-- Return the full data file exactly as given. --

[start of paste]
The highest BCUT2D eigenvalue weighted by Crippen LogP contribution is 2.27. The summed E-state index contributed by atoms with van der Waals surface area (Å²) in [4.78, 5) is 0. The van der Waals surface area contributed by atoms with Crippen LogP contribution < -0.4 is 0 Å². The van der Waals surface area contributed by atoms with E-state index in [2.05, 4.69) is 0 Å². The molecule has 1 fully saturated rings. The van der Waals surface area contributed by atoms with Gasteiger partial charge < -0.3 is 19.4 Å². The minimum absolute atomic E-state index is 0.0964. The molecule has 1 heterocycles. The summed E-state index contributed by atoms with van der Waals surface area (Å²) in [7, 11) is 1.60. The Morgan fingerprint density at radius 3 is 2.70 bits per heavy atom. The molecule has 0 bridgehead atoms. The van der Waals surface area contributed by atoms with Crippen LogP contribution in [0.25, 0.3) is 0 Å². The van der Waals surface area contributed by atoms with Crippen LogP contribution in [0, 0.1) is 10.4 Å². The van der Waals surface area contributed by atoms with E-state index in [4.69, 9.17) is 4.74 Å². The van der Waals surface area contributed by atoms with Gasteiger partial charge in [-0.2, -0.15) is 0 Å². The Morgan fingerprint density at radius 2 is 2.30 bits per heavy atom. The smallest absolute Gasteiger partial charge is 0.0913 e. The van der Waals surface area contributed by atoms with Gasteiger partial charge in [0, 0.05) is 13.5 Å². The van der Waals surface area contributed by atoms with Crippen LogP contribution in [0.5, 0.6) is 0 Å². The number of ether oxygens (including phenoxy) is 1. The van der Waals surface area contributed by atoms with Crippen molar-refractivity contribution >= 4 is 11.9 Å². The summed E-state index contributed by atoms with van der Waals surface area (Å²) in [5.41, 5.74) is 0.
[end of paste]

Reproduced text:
The highest BCUT2D eigenvalue weighted by Crippen LogP contribution is 2.27. The summed E-state index contributed by atoms with van der Waals surface area (Å²) in [4.78, 5) is 0. The van der Waals surface area contributed by atoms with Crippen LogP contribution < -0.4 is 0 Å². The van der Waals surface area contributed by atoms with E-state index in [2.05, 4.69) is 0 Å². The molecule has 1 fully saturated rings. The van der Waals surface area contributed by atoms with Gasteiger partial charge < -0.3 is 19.4 Å². The minimum absolute atomic E-state index is 0.0964. The molecule has 1 heterocycles. The summed E-state index contributed by atoms with van der Waals surface area (Å²) in [7, 11) is 1.60. The Morgan fingerprint density at radius 3 is 2.70 bits per heavy atom. The molecule has 0 bridgehead atoms. The van der Waals surface area contributed by atoms with Crippen LogP contribution in [0.25, 0.3) is 0 Å². The van der Waals surface area contributed by atoms with Crippen LogP contribution in [0, 0.1) is 10.4 Å². The van der Waals surface area contributed by atoms with E-state index in [4.69, 9.17) is 4.74 Å². The van der Waals surface area contributed by atoms with Gasteiger partial charge in [-0.2, -0.15) is 0 Å². The Morgan fingerprint density at radius 2 is 2.30 bits per heavy atom. The smallest absolute Gasteiger partial charge is 0.0913 e. The van der Waals surface area contributed by atoms with Gasteiger partial charge in [0, 0.05) is 13.5 Å². The van der Waals surface area contributed by atoms with Crippen LogP contribution in [0.5, 0.6) is 0 Å². The number of ether oxygens (including phenoxy) is 1. The van der Waals surface area contributed by atoms with Crippen molar-refractivity contribution >= 4 is 11.9 Å². The summed E-state index contributed by atoms with van der Waals surface area (Å²) in [5.41, 5.74) is 0.